Is she regaining consciousness? Jack swabs the flesh on her upper arm, still frowning at my obvious mistakes. I jab the needle into her arm. I push down, watching the mixture fall until it is empty. It should take it five minutes to start affecting her. I lean back against the medical cabinet and slouch. I close my eyes, as if when I open them again, I suddenly won’t have to do this. I gaze at the bland wall. It is bleached white, as bland as the robots that control those sorts of things. The ones who work at the corporation. It would be nice if it had a window. Of course, that would mean that we’d actually be able to see what was going on. And no one would want that.

            “Dem, you all right?” I open my eyes grudgingly, knowing just who is asking the question. He is probing, like always.

            “Yes, I’m fine. This part—” I swallow my words. No matter how much I joke with Jack, I can’t afford to get in trouble.

            “I mean, it’s sad. It seems like she was trying so hard to go unnoticed.”

            Jack shoots me a warning look. Of course, the corporation has that on camera now. They have everything on camera. “Yes.” His voice is tight and bitter, like a lemon. I had a lemon once, before the Corporation came into power. It was sour and flavorful, tasting like sadness—I break off my thoughts. I’ve got a job to do.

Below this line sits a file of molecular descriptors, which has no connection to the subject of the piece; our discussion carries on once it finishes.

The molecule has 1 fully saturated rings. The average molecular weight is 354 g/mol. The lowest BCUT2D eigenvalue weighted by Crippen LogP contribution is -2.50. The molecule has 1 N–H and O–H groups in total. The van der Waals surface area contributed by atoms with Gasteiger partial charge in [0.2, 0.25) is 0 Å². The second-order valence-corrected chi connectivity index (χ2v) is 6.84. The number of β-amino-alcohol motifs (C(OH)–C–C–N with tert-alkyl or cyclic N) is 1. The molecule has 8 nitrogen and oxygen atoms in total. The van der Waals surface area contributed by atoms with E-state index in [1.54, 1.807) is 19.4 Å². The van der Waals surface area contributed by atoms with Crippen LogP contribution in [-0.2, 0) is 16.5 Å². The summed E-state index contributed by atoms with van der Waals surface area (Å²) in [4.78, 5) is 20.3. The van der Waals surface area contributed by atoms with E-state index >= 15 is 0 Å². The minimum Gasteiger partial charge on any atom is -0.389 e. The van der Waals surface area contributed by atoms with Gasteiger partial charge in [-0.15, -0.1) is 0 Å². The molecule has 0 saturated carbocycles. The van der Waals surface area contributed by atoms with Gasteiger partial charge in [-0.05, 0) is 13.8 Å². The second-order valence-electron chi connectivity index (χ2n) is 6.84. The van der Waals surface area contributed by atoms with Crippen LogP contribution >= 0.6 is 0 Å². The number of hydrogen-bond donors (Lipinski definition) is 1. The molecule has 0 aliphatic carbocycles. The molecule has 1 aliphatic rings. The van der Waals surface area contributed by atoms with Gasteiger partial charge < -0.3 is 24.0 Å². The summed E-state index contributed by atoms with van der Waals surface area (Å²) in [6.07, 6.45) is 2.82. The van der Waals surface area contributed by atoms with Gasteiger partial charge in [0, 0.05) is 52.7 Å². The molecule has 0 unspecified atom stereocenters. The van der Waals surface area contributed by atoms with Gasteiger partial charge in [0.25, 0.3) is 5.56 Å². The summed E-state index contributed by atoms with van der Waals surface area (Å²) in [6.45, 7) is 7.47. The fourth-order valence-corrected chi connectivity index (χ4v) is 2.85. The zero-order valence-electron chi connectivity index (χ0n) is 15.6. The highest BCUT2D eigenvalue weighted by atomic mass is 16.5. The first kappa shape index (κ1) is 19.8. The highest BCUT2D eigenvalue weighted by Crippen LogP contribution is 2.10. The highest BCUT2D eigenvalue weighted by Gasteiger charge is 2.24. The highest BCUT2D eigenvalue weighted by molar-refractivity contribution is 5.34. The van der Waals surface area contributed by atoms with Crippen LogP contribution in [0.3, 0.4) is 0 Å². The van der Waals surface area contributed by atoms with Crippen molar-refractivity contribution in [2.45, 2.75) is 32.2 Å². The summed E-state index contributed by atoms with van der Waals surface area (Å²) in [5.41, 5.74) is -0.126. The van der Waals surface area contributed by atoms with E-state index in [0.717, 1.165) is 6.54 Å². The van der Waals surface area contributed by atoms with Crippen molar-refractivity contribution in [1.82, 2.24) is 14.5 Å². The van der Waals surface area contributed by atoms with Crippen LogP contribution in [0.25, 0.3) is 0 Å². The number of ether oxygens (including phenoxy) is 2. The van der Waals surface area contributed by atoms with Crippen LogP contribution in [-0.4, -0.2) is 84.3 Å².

He continues, “Yes, but they always get noticed. Anyway, it’s just part of the system.” His eyebrows knot themselves together.

I nod, heaving myself off of the cool metal cabinet. My head is throbbing now, but I get the feeling that it’s more than a stress-related headache.

I walk over to her, watching her shallow breaths. “Okay, Jack, you’re right. We should get back to work.” I say this loudly, for the corporation’s benefit. As you might’ve guessed, I’ve become a much better actor since I was selected to be a Tinker.

I pull on my gloves, my hands aching to be free from the sweaty plastic. I turn to Jack. “How much does she weigh?”

“One-thirty.” Jack grits his teeth.

“All right then.” I hold the syringe, equipped with the needle. I put in the chemical until it reaches the number 13. I push it into her arm. Her skin feels like papery tissues. Her body is wearier than she’d care to admit, despite her plastic surgery from the Surges. I wait one, two, three seconds, until the fluid enters her bloodstream. I touch her, to see how she reacts to stimuli. A mumble escapes from her lips.